The Herefordshire Pomona is a 19th-century catalogue of the apples and pears that were grown in the county of Herefordshire in England. It was one of the first attempts to fully catalogue the existing varieties of English fruit and has been called "a classic of late Victorian natural history". Only 600 copies were ever printed and originals now fetch high prices whenever they are sold.
Over a period of about ten years in the late 19th century, the Pomona Committee of the Woolhope Naturalists' Field Club of Hereford held an annual autumn show featuring the local varieties of apples and pears. The club members were worried that although Herefordshire was famous for its orchards "it was very remarkable that so few of the best varieties of apples should appear in the markets, or the fruit shops". At the behest of the committee, Dr Robert Hogg, at the time Vice-President of the Royal Horticultural Society, author of The Fruit Manual, and editor of the RHS Journal; and local doctor and former president of the Woolhope club, Dr Henry Graves Bull, catalogued and described the fruit displayed at the shows. The descriptions were painstakingly illustrated over a period of eight years by Alice Blanche Ellis and Edith Elizabeth Bull, Robert's daughter.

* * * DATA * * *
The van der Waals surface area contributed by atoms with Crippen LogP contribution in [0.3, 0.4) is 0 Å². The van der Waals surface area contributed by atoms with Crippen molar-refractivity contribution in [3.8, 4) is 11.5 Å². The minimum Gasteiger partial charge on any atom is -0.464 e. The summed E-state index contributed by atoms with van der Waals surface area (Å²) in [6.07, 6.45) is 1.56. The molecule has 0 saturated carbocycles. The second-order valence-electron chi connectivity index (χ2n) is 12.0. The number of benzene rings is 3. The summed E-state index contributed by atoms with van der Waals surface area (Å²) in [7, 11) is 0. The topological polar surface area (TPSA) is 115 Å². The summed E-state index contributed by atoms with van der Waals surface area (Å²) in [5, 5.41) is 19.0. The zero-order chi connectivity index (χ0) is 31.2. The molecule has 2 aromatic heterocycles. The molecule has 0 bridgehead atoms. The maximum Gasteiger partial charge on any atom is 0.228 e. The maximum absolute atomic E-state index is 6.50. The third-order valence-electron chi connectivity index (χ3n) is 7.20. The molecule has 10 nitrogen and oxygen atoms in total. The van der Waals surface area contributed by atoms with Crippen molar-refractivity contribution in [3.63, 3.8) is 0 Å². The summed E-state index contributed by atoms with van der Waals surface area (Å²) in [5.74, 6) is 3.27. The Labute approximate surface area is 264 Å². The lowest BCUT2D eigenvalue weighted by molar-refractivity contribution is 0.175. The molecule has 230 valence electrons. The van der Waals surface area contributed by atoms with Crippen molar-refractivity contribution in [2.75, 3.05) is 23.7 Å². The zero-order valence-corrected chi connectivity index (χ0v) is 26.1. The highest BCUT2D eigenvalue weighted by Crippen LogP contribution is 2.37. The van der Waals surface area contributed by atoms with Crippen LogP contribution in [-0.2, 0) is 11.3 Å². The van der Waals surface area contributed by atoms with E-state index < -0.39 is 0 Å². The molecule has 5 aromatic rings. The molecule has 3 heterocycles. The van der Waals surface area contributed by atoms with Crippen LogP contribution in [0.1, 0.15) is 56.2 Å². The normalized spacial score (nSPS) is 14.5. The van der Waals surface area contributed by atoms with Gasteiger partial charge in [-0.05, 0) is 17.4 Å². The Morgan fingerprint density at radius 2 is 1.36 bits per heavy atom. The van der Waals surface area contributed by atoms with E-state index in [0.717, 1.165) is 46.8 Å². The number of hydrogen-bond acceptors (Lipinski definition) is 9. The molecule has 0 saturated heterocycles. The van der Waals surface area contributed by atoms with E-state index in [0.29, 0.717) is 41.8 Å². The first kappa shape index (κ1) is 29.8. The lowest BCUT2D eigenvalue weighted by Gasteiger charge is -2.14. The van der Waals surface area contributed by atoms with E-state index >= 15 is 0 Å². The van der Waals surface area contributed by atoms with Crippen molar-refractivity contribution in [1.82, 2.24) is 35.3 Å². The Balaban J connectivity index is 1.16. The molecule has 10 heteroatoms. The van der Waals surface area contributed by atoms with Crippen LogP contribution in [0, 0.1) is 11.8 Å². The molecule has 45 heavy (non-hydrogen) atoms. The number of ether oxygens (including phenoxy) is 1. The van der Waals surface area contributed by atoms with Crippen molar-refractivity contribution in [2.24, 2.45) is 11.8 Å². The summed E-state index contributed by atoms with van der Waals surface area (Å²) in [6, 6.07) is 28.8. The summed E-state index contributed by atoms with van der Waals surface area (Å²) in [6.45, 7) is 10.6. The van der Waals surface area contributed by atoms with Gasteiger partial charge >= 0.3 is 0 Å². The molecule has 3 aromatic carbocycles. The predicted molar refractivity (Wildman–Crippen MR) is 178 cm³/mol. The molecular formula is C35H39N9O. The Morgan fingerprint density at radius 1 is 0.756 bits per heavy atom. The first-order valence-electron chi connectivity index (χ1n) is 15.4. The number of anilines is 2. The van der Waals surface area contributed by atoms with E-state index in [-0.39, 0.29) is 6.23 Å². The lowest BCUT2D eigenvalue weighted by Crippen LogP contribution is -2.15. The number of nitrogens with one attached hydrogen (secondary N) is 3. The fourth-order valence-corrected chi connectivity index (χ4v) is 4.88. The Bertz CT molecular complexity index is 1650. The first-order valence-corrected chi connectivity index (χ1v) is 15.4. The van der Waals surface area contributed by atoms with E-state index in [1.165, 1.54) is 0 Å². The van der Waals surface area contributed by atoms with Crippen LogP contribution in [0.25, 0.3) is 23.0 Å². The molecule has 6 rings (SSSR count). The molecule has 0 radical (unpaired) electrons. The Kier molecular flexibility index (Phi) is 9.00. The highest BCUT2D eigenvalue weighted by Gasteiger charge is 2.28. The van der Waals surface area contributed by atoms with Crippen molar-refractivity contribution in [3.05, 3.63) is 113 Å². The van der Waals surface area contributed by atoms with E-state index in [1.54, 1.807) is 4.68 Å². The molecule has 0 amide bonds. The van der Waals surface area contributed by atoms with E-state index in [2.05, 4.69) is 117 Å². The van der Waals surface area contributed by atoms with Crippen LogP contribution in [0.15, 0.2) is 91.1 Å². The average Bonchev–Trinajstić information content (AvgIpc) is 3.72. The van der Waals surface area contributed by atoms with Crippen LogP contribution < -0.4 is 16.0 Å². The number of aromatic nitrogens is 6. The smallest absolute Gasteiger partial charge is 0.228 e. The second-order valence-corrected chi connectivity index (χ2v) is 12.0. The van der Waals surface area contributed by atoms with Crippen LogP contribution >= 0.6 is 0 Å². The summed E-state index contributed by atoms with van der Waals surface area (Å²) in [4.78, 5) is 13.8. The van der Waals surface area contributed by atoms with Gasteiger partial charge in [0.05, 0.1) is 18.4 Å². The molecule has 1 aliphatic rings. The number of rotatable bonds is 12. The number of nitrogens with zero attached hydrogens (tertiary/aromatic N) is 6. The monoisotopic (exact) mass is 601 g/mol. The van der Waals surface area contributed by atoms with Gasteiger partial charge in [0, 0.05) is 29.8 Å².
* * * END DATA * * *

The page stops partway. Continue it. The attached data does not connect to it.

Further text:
The book originally appeared in seven issues, the first part appearing in 1878 and the last in 1884, and included the 441 original watercolours produced by Alice and Edith of the different fruits, buds, blossoms of the cultivars and the blights which attacked them. The hand-coloured lithographs were done by the Belgian firm of G. Severeyns. Once complete the seven parts were collected together and published by Jakeman & Carver as The Herefordshire Pomona Containing Original Figures and Descriptions of the Most Esteemed Kinds of Apples and Pears. 600 copies were published with pebbled green morocco covers, raised bands and gilt decorative panels. They have become highly sought after and originals can command prices of over £10,000, although the information is now available on CD at a fraction of the price.